For the first four years of working out, my main goal was to get huge.
I was obsessed with professional bodybuilders like Franco Colombu, Arnold, and Frank Zane.
Just look at those guys. I wanted that Greek god look too… and I was going to do everything it took to get it.
I knew other people that trained very hard at the time as well but most of them didn’t see the same type of gains that I did.
Part of it was because I was far more dedicated to a healthy diet than they were (this is a topic for another day, stay tuned.)
But I’m absolutely sure that the other reason was because of one little trick that I used for those four years.
The thing I did differently from other people was this:
I brought a piece of paper to record my workouts every time I stepped foot in the gym.
( 4 years of workout logs)
The logic behind this was simple, if I wrote down everything I did at the gym one day, I could see it the next week and try to beat that workout.
This made working out far more exciting because each day I was trying to beat my previous workout.
Each workout was a competition against myself.
Like any other time in life when you do something different, I got made fun of at first. But the jokes stopped when people saw how quickly I was growing while they were still lifting the same weight from a month ago.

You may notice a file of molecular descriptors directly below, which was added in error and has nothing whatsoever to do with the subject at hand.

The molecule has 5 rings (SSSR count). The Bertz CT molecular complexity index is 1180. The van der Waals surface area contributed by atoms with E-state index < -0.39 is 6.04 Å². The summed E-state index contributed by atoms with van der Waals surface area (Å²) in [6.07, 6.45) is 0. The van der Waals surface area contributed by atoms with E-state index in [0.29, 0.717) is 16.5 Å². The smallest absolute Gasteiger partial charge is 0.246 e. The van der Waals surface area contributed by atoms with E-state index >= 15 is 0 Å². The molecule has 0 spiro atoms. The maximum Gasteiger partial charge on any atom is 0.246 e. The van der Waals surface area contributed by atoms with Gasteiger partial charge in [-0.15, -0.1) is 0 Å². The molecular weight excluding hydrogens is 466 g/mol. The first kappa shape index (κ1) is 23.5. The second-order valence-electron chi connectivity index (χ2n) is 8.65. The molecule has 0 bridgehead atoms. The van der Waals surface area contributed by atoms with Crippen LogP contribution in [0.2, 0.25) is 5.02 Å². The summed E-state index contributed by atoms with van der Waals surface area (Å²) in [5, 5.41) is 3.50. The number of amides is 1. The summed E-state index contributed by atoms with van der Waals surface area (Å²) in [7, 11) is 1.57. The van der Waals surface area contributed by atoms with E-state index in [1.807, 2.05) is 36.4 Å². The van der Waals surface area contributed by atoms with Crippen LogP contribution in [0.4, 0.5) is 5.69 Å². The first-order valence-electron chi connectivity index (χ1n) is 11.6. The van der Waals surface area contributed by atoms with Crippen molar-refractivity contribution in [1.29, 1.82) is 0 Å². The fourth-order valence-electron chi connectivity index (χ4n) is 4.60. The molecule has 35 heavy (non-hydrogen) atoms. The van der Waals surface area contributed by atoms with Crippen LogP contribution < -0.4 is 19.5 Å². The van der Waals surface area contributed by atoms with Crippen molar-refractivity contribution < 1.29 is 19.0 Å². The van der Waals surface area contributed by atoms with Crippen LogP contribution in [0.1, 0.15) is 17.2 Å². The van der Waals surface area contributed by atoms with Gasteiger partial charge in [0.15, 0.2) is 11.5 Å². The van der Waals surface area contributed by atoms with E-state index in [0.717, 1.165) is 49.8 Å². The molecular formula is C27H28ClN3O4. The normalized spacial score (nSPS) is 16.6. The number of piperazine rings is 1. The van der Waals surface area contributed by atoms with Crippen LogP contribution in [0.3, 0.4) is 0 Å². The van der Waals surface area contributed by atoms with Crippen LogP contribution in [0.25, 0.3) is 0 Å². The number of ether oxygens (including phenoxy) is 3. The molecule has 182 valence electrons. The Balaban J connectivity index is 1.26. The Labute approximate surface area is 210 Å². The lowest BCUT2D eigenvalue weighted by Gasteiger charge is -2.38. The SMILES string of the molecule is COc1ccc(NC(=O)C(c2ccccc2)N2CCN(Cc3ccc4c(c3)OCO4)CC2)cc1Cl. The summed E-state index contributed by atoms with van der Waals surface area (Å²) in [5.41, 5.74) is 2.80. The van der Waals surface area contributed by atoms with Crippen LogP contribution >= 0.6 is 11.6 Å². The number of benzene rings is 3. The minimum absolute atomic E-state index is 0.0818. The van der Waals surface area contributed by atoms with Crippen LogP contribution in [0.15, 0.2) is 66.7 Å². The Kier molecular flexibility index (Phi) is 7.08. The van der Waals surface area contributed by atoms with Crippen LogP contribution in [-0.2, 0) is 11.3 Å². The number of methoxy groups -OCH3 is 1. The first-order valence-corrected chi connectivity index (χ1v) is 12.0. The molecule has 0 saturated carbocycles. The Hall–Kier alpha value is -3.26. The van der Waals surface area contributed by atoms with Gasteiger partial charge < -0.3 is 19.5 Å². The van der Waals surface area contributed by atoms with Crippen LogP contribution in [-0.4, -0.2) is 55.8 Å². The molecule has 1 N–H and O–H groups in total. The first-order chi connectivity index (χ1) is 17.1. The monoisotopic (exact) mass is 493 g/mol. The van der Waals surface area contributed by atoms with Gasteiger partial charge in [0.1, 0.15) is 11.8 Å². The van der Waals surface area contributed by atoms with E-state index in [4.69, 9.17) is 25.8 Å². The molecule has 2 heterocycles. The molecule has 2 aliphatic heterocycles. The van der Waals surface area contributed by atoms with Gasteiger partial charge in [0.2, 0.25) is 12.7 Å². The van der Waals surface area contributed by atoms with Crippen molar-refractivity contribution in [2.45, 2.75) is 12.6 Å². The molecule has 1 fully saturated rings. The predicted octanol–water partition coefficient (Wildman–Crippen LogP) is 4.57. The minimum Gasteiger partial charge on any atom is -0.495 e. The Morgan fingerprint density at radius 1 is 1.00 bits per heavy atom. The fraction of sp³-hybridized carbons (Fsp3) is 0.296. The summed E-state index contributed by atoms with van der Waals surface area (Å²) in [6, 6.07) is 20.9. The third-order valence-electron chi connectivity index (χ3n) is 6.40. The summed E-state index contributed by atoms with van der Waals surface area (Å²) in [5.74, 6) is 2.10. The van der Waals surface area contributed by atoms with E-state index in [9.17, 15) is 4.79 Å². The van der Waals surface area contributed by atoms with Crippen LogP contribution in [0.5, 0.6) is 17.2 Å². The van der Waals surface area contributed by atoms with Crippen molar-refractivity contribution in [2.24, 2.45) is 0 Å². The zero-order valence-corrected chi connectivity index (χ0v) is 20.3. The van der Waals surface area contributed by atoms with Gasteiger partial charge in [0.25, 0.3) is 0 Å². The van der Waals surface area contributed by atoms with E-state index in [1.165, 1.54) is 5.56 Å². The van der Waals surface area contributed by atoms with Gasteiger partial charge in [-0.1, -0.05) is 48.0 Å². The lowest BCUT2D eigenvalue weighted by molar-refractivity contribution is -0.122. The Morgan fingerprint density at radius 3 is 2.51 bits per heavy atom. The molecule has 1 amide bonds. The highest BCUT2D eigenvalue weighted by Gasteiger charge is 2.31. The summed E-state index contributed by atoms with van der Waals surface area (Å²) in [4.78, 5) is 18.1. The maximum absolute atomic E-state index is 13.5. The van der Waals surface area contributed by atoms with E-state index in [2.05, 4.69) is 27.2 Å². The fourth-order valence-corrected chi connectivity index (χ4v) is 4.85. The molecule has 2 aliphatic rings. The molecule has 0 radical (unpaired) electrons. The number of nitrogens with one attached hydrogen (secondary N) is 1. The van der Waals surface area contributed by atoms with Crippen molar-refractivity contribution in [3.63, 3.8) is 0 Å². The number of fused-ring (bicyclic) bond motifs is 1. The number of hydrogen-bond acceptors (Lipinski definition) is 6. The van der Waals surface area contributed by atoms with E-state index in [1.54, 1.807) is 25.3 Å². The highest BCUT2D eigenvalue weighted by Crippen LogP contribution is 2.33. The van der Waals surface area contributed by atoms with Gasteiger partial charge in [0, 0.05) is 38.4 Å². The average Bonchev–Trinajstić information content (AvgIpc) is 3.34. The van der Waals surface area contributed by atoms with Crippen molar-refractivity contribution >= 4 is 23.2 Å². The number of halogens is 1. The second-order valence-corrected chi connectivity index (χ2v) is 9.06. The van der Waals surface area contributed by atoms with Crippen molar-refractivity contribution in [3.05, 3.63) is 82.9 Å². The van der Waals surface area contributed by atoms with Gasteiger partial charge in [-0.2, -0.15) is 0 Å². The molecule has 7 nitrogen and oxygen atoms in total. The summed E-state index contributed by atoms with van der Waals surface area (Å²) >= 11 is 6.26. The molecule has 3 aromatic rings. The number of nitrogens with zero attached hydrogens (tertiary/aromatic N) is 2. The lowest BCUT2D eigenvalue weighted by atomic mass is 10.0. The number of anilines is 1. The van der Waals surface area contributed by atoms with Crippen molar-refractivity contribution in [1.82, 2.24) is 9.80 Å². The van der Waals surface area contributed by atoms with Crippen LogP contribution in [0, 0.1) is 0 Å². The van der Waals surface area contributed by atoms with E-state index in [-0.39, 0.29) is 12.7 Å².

Your body only grows when you expose it to more and more challenging tasks.
If you do the same amount of weight or same number of reps each week, sooner or later your progress will stall…the dreaded plateau.
My goal for every workout was to either get a more reps per exercise or lift slightly heavier weight than last time so that I would never plateau.
Here’s how I set it up.
I kept a separate log for each set of body parts.
Chest and triceps had one log, back and biceps had another, shoulders and abs had their own, and legs had one as well.
If it was chest and triceps day, I’d grab my log from last week and start a new section below the last workout.
Before every set, I’d look at my numbers for that set from the week before. This gave me a goal in mind of what I needed to beat.
After every set, I’d write down the weight I used and the number of reps I did.
Notice how in my second workout here (bottom portion), I increased either the reps or weight several times from the previous workout (top portion).
Also notice that I wasn’t always able to beat the last workout. Sometimes certain exercises would actually go down if I was more tired or if the set before was hard.
But regardless, I would always beat myself on at least one exercise.
This guaranteed that every workout I would be challenging myself a little more.
Over time, these small increases added up.
1 extra rep here, 5 extra pounds there, 10 seconds less rest here.
Little by little these increases compounded to make me bigger and stronger.
No one could keep up.
I guess my goofy little paper wasn’t so goofy after all…
If you want to keep your gains coming in month after month, make each workout a competition against yourself.